Gone are the days when families would gather around the living room radio to listen to the news, hear their favorite stories, and listen to songs. With Netflix, movies, TV shows, and music streaming more prevalent than ever, it is easy to think the AM/FM radio died a long time ago. However, that is not the case. According to a 2014 analysis from Pew Research Center, 91 percent of Americans age 12 and older are still listening to the radio.<!- mfunc feat_school ->
In an article published in The Washington Times, J.R. Ramsey says that as a radio D.J. (his radio name being DJ Dr. Nick based out of Twin Falls, Idaho) there is more than just playing music – it’s building and creating content. “The DJs that are doing it successfully have become entertainment brands unto themselves,” Ramsey explains in his interview.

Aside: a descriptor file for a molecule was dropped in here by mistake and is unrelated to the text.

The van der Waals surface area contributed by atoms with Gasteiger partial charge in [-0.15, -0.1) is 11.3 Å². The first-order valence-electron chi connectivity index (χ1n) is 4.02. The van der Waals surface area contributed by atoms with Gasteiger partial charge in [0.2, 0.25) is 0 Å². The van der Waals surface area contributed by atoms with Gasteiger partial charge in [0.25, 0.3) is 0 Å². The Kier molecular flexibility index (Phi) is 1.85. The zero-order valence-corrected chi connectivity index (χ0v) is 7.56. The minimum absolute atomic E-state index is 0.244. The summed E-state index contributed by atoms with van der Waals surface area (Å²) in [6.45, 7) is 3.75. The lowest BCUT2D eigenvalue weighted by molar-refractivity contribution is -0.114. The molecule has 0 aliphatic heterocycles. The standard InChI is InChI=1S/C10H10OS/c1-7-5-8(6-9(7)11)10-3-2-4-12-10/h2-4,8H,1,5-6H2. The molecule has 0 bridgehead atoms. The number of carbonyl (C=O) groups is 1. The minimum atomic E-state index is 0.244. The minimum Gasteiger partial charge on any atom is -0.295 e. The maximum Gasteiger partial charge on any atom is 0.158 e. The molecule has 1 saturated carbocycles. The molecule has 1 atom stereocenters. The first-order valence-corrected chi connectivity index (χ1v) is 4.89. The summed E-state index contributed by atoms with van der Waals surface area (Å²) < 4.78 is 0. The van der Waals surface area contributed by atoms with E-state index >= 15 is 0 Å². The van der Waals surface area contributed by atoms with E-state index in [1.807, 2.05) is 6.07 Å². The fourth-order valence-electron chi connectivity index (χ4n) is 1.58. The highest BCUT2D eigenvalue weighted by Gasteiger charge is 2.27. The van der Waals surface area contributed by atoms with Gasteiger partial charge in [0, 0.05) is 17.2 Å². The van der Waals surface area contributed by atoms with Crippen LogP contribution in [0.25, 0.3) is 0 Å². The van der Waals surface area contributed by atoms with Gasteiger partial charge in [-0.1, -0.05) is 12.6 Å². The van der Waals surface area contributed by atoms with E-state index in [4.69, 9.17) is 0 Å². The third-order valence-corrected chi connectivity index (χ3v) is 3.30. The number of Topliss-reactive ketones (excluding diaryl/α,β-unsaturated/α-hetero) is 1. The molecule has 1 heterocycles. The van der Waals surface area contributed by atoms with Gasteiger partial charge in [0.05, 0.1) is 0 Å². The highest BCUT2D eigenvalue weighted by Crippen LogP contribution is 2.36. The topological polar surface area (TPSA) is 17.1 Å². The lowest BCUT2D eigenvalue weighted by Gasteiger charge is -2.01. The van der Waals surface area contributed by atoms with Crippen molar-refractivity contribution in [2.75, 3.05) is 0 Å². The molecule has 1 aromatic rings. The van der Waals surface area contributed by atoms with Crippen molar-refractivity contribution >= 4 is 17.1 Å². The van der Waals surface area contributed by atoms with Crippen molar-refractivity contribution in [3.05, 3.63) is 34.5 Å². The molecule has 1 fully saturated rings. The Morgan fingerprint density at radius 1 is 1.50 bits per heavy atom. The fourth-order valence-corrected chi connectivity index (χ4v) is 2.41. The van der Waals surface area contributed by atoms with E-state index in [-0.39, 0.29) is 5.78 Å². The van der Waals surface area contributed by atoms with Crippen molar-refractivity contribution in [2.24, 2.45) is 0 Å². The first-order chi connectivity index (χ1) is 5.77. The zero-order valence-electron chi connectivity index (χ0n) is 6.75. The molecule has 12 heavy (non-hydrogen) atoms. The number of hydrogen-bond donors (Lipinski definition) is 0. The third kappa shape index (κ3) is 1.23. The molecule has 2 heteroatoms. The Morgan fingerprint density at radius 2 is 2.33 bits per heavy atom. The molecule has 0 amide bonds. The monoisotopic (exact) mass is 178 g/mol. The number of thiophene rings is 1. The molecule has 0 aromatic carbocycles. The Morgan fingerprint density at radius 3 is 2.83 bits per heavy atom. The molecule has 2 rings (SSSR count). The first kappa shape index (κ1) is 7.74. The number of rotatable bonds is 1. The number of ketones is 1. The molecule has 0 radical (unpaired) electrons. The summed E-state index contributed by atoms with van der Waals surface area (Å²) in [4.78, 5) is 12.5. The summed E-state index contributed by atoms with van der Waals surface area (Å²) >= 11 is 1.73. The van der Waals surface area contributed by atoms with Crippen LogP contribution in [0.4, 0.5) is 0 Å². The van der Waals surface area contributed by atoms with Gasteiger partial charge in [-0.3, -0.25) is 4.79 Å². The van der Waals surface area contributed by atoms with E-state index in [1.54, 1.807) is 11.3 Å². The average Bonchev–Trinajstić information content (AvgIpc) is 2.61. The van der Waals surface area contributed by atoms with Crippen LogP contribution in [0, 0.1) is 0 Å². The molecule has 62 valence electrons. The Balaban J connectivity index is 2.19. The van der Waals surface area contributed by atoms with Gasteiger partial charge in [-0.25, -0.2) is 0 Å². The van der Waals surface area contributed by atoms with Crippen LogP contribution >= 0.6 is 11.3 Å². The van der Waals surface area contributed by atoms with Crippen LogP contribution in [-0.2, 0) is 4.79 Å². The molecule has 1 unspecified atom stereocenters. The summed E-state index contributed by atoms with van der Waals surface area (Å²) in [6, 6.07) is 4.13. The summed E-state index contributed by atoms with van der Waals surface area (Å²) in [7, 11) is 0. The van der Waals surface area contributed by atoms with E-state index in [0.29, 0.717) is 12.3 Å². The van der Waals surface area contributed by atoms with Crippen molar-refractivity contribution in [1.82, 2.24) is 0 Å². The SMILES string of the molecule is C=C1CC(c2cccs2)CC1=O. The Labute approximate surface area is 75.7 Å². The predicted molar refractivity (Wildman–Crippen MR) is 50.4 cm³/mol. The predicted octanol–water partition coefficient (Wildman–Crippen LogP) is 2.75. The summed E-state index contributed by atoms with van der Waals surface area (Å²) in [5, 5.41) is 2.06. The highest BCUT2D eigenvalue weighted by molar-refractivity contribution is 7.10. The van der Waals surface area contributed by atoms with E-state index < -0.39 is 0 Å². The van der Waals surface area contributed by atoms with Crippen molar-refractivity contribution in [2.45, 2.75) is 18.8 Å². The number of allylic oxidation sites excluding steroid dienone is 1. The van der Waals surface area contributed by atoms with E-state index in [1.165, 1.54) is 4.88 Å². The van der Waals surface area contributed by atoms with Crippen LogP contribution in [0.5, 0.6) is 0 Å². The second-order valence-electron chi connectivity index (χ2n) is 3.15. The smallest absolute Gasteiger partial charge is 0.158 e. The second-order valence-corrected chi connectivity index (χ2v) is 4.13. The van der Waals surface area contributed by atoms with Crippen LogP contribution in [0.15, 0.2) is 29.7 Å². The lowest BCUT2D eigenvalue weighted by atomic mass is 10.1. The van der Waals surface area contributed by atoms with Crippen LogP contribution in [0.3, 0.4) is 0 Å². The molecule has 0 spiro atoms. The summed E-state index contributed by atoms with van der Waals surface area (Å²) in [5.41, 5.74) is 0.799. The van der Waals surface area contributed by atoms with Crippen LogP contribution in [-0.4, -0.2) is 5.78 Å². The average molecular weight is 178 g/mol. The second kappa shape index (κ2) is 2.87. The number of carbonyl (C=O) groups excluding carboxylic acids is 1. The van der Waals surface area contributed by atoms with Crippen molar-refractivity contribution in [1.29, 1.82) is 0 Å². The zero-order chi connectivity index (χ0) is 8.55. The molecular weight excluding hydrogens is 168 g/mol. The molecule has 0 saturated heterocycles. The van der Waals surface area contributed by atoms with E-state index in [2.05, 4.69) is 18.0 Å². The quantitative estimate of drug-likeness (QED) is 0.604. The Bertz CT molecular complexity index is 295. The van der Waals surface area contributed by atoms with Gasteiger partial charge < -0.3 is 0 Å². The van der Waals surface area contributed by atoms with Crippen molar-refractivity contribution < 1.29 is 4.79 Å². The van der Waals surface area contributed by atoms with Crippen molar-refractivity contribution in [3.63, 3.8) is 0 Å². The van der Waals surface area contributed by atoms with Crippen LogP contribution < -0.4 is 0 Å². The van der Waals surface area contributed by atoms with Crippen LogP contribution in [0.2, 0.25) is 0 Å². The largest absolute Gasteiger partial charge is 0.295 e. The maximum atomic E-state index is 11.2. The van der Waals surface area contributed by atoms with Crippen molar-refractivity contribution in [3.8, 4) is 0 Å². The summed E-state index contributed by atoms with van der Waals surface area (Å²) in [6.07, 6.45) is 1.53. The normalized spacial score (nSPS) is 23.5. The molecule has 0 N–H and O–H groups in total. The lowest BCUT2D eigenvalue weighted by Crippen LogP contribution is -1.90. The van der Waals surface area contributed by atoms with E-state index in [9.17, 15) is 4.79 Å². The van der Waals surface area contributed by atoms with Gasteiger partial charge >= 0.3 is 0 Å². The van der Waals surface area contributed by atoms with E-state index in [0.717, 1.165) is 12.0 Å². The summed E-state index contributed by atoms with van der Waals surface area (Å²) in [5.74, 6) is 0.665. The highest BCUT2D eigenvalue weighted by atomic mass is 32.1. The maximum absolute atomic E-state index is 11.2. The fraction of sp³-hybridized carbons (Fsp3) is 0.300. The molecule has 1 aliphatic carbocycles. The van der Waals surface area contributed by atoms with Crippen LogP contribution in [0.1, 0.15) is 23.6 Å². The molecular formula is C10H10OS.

While other media has gained rapid attention in the last few years, with Netflix, Sirius XM Radio, Spotify, etc becoming household names, radio has stayed marginally the same because it is easily accessible by the masses and it is free. While driving, people are still listening to the radio on their way to work or to pick up the kids from soccer. It is an easy way to have background noise or to hear the news during rush hour.
In the same interview, the general manager of Townsquare media, Janice Degner said, “The definition of oldies is changing.” Though when a listener thinks “oldies” they may think 60s and 70s, music from the 70s and 80s is being more widely played and music from the 60s is being pushed out.
The world is ever-evolving and technology is rapidly growing with new advances and new technology. In a fast-paced world, the radio holds true to its audience and holds the same standard it has held for decades.